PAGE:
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Over the last twenty-plus years of dating and breaking up, I’ve repetitively been given some version of the same advice between boyfriends: make a list of what you want in a man so that the Universe is clear and can deliver. And, although I legitimately believed at different times in my life that making a list would somehow help to manifest (cringe!) my dream man, I never actually made one until I moved to the Bay Area two years ago after a couple of horrid breakups that made 2010 the biggest asshole ever. The highlights of my list were as follows:

  1. Funny
  2. Creative
  3. Smart
  4. Tall
  5. Hot
  6. Lives within three miles of me, because I can’t be bothered to drive more than five minutes to hang out*

Those who heard my list all agreed that numbers one through five were completely reasonable.  And they also all agreed that number six was completely absurd, considering the demographics of the San Francisco suburb in which I reside. Mill Valley has a population of roughly 14,000 people, more accurately described as 7,000 married couples. So, when Single (also on my list) Mill Valley Guy ended up in one of my best friend’s bands, I was pleasantly surprised, to say the least. He was many of the things on my list, and more.

We dated for about six months before going our separate ways. Although I knew it likely wasn’t going anywhere long-term, based on a few conversations we had over the duration, breaking up still hurt.  Because that’s what breakups do: they fucking hurt.  Suddenly, someone disappears from your life, leaving a gaping hole that has to fill with something. And in my case, that something is typically a painful combination of relentless scrutiny, self-doubt, and regret about some of the choices I’ve made over the last thirty-nine and three-fourths years. But that’s not the way it used to be.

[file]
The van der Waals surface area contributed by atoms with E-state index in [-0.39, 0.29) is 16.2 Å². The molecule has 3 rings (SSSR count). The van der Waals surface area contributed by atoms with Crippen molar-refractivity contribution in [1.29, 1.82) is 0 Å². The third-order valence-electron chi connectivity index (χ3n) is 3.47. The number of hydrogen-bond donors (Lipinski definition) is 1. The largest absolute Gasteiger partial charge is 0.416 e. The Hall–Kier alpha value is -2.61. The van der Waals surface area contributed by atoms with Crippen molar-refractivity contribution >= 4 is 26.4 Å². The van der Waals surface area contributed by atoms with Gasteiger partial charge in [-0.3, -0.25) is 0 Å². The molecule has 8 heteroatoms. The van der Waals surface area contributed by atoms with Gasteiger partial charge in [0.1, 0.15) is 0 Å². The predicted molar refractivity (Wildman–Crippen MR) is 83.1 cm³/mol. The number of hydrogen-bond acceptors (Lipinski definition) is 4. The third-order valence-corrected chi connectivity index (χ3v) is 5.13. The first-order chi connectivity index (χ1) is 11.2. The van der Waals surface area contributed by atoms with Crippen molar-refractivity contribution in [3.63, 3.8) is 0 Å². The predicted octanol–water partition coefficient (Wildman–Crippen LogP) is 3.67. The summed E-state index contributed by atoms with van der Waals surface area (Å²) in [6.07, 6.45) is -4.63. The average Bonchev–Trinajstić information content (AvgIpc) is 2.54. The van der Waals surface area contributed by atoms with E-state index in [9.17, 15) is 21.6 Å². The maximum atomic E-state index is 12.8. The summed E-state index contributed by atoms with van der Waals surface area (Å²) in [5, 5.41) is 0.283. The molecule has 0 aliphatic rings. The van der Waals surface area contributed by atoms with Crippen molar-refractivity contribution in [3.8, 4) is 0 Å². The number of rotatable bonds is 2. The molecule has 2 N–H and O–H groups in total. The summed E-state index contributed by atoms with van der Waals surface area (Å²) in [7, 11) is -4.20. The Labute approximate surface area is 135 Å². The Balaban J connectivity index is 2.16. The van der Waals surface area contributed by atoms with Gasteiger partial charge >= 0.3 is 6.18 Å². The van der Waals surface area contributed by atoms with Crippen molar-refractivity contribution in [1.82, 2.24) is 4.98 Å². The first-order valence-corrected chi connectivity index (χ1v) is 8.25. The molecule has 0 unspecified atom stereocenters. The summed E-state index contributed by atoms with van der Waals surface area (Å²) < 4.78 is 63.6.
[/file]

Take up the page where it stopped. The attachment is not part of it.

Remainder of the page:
Just a little trampoline.

Twenty-three and a naive little trampoline.

In my twenties, with a lifetime ahead of me, I rebounded from most disappointments relatively unscathed and quickly moved on to the next thing. I could always get up, dust myself off, and try again and again, because the remaining time available for me to have the life I wanted seemed limitless. Unfortunately, two decades later and two months shy of my fortieth birthday, that’s no longer the case. Time no longer seems to be on my side.  Because of that, resilience in the wake of heartbreak no longer seems to be, either.

* Once a hot guy hit on me at the local post office and I blew him off after Googling his address while standing in line next to him (It was clearly written on the package he was holding in his hand, y’all.) when I discovered he lived four miles from me and on the wrong side of Mill Valley.  In retrospect, maybe I was being a squeak rash.

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